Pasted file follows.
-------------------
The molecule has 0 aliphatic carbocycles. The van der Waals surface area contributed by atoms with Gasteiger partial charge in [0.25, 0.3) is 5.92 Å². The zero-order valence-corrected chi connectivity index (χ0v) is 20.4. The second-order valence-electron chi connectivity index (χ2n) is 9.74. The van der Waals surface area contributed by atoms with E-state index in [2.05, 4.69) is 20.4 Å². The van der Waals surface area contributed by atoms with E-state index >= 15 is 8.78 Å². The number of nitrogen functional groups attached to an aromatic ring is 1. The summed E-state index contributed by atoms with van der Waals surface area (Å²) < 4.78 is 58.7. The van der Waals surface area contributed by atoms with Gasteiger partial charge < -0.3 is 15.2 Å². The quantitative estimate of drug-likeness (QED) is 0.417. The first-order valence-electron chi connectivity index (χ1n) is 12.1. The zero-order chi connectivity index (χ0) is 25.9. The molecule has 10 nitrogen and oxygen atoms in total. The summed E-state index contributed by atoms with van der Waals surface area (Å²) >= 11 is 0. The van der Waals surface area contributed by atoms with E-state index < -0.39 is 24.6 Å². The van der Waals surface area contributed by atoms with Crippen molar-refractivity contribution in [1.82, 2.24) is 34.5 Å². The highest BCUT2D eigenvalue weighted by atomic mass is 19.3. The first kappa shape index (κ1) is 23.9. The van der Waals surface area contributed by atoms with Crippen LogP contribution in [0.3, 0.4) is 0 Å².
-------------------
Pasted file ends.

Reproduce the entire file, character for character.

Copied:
The molecule has 0 aliphatic carbocycles. The van der Waals surface area contributed by atoms with Gasteiger partial charge in [0.25, 0.3) is 5.92 Å². The zero-order valence-corrected chi connectivity index (χ0v) is 20.4. The second-order valence-electron chi connectivity index (χ2n) is 9.74. The van der Waals surface area contributed by atoms with E-state index in [2.05, 4.69) is 20.4 Å². The van der Waals surface area contributed by atoms with E-state index >= 15 is 8.78 Å². The number of nitrogen functional groups attached to an aromatic ring is 1. The summed E-state index contributed by atoms with van der Waals surface area (Å²) < 4.78 is 58.7. The van der Waals surface area contributed by atoms with Gasteiger partial charge < -0.3 is 15.2 Å². The quantitative estimate of drug-likeness (QED) is 0.417. The first-order valence-electron chi connectivity index (χ1n) is 12.1. The zero-order chi connectivity index (χ0) is 25.9. The molecule has 10 nitrogen and oxygen atoms in total. The summed E-state index contributed by atoms with van der Waals surface area (Å²) >= 11 is 0. The van der Waals surface area contributed by atoms with E-state index < -0.39 is 24.6 Å². The van der Waals surface area contributed by atoms with Crippen molar-refractivity contribution in [1.82, 2.24) is 34.5 Å². The highest BCUT2D eigenvalue weighted by atomic mass is 19.3. The first kappa shape index (κ1) is 23.9. The van der Waals surface area contributed by atoms with Crippen LogP contribution in [0.3, 0.4) is 0 Å².